Glenwood South Bridge proposal moving to next design level | PostIndependent.com

Glenwood South Bridge proposal moving to next design level

A photo illustration of the proposed South Bridge route from Airport Road, under the airport runway, over the Roaring Fork River and to a new Colorado 82 highway interchange.

The long-discussed South Bridge Project in Glenwood Springs will move on to the next stage of design, even if money to actually build the estimated $45 million Airport Road route and bridge over to Colorado 82 is anything but defined.

City Engineer Terri Partch said enough money is left from a $5.5 million 2005 congressional earmark to take the project to 30 percent design once the federal environmental assessment process concludes this fall.

City Council has already given the thumbs-up to proceed to the next steps in designing the route and determining how much right of way will need to be acquired to complete the project.

About 50 people turned out for a community meeting Wednesday at Sopris Elementary School to catch up on the latest proposal, ask questions and express concerns.

A few people who live in the neighborhoods along Airport Road and in Glenwood Park and Park East and West remain leery of the redirected traffic that would result from the new route, Partch said.

Landowners on the east side of the Roaring Fork River where the bridge would land and a new road would be built connecting to the state highway also have concerns about access to their properties and a water ditch that serves the irrigated fields in the vicinity, she acknowledged.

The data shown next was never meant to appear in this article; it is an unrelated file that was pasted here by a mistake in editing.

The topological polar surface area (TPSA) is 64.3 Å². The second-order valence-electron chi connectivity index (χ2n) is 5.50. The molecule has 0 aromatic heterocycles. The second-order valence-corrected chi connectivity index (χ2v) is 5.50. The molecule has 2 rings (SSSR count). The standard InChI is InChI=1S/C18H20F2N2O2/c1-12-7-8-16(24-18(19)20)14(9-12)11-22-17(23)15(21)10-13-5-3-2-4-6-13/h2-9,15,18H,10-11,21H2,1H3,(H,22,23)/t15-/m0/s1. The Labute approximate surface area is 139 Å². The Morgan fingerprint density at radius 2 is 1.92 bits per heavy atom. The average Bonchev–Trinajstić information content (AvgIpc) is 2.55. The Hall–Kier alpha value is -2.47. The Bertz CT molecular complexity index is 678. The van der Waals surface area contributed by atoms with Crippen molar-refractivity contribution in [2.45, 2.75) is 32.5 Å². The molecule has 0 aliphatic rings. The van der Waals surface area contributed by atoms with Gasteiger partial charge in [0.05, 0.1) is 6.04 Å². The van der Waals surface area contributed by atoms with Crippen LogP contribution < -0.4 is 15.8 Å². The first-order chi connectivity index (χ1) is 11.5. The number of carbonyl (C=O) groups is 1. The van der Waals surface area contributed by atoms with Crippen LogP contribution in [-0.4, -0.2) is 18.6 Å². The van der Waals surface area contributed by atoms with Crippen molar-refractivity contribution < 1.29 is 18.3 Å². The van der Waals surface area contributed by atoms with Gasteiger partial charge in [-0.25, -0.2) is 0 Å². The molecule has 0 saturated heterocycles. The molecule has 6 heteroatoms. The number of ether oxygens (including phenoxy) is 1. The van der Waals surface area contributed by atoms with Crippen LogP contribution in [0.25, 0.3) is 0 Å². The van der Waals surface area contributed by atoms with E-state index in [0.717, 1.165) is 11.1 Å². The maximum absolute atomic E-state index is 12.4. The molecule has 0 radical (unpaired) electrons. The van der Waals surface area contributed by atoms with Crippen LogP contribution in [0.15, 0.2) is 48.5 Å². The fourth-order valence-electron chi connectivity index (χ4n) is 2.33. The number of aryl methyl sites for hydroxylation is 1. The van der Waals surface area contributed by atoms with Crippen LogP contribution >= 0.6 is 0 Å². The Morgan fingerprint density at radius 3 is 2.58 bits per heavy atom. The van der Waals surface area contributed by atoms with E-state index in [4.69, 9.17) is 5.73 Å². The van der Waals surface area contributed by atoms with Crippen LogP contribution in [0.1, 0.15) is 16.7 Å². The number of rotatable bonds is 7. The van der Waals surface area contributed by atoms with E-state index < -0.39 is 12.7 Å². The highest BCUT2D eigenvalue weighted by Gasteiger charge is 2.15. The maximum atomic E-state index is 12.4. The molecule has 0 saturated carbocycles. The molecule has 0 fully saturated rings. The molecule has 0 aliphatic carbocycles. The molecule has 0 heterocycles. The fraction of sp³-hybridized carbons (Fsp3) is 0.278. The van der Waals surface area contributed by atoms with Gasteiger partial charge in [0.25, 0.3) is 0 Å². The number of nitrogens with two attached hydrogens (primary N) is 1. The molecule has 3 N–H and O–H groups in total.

A more-detailed design will address those particular concerns, Partch said.

The concept of a southerly route across the Roaring Fork River to 82 has been in discussion since the 2002 Coal Seam Fire, when the lack of a secondary outlet on that end of town became a safety concern.

The federal earmark provided money to plan route options and conduct a federally required environmental assessment. Since then, the city and Garfield County have been working with the Federal Highway Administration and Colorado Department of Transportation to do the study.

The EA, including a preferred route alternative, was released in late 2013. Based on input from the Roaring Fork Transportation Authority, which oversees the Rio Grande Trail and rail corridor that the route will have to cross, the design was modified to include an at-grade corridor crossing with a new grade-separated highway interchange.

The preliminary design also now includes a tunnel beneath the municipal airport runway that will provide a more direct route over the river without additional property acquisition. That piece of the design also comes at a cost of $4.2 million alone, Partch said.

Airport supporters were also on hand at the Wednesday meeting to voice their concern about the future of the airport. The city is considering an updated study to evaluate the airport property and the future of the facility. That decision will be made at budget time this fall.


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